Fig.2 - Cortexica real-time PPE compliance monitoring solution installed at Axis Experience Centre, Madrid. This solution is continuously scanning workplace and raises an alarm if a person is not wearing a helmet and a high visibility jacket. The scanning is done using Axis pan/tilt/zoom (PTZ) camera and Axis radar capable of detecting motion within 50 meters range. The radar detects motion and then automatically moves the camera to the point of interest.

Fig.3 - Cortexica PPE ingress solution designed for a pharmaceutical company. This solution detects if an employee is wearing boots, overall, gloves, hairnet, beardnet, head cover and transparent glasses. An employee is only allowed to enter a workplace once all the PPE checks have been approved.

Fig.4 - Cortexica was the first and only company to present a working demonstration utilising the latest Intel Myriad X VPU. This image shows one of our AI Safety (PPE) demos at the Intel booth. The second demo was installed at AAEON (Asus asoc.) stand.

Development Kit Overview

It takes more than algorithms to deliver an AI driven product that solves a real-life problem. Working in partnership with UP we have developed UP Squared AI Edge-PPE monitoring, a development kit (see Figure 5) for health and safety professionals to create proof of concepts (POC) to full blown AI applications ready for live deployment. The development kit offers the following:

Fig.5 - The PPE monitoring development kit is available to purchase as an off-the-shelf solution, complete with hardware and software configuration, and detailed step-by-step guides to help you start prototyping your next AI monitoring or video surveillance project. For health and safety professions, this development kit assists the creation of a PPE monitoring system, and for industries at large, an AI driven surveillance application.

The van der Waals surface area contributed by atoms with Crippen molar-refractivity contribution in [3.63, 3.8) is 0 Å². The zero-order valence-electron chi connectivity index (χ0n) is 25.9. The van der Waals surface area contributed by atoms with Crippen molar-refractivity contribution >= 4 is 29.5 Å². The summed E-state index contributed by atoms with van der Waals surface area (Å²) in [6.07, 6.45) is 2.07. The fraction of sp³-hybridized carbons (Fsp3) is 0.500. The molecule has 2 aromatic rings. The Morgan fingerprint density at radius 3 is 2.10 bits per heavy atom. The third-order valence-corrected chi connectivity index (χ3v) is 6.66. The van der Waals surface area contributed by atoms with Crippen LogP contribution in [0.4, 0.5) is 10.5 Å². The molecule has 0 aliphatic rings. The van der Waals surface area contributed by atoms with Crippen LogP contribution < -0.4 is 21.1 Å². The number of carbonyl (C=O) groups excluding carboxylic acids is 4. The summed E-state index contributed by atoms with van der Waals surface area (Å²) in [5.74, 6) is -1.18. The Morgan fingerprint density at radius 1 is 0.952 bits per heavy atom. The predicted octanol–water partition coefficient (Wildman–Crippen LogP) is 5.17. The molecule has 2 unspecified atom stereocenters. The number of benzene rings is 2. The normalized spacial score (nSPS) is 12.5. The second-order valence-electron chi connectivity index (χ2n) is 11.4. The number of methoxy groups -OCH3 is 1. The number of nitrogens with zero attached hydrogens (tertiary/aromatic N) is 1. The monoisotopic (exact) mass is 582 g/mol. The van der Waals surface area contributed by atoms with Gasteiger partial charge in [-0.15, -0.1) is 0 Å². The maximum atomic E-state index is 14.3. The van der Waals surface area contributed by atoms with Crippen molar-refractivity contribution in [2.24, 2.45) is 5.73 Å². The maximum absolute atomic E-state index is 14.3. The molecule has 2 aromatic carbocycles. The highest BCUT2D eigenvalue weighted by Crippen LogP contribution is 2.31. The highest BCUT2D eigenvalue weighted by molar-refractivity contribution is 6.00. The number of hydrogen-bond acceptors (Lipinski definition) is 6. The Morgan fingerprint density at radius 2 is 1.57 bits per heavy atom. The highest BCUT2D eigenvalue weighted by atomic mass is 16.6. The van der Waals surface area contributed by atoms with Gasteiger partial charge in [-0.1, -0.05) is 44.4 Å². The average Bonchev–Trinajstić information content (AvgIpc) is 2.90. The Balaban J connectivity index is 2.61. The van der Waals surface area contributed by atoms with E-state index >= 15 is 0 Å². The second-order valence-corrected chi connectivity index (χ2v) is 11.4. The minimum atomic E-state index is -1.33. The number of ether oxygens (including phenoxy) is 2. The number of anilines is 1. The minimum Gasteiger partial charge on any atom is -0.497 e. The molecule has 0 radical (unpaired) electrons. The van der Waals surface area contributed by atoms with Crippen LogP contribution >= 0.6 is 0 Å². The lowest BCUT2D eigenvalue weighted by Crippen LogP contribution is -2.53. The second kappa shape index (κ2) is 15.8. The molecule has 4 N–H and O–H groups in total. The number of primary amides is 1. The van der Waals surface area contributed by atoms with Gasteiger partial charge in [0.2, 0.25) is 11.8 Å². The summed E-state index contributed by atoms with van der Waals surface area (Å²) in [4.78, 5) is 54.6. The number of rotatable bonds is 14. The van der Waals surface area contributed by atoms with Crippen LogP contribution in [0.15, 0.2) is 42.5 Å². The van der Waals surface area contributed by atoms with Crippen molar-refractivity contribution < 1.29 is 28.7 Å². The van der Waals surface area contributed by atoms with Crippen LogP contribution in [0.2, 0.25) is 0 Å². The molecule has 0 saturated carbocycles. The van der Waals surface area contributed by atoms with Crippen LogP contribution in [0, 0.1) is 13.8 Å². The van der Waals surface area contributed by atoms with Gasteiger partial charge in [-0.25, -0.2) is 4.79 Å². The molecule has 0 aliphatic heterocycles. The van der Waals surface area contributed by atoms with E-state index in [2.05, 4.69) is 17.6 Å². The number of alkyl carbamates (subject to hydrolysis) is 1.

Fig.6 - The AI CORE X is powered by the recently released Intel® Movidius Myriad X, a third-generation vision processing unit (VPU) that is the first in its class to include a Neural Compute Engine – a dedicated hardware accelerator for deep neural networks, trainable with industry-standard tools.

Fig.7 - Myriad™X features the all-new Neural Compute Engine - a purpose-built hardware accelerator designed to dramatically increase performance of deep neural networks without compromising the low power characteristics of the Myriad VPU product line. Featuring an array of MAC blocks and directly interfacing with the intelligent memory fabric, the Neural Compute Engine is able to rapidly perform the calculations necessary for deep inference without hitting the so-called “data wall” bottleneck encountered by other processor designs. Combining the neural network performance of the 16 proprietary SHAVE cores with the neural compute engine, Myriad X delivers 10X the performance compared to previous generations.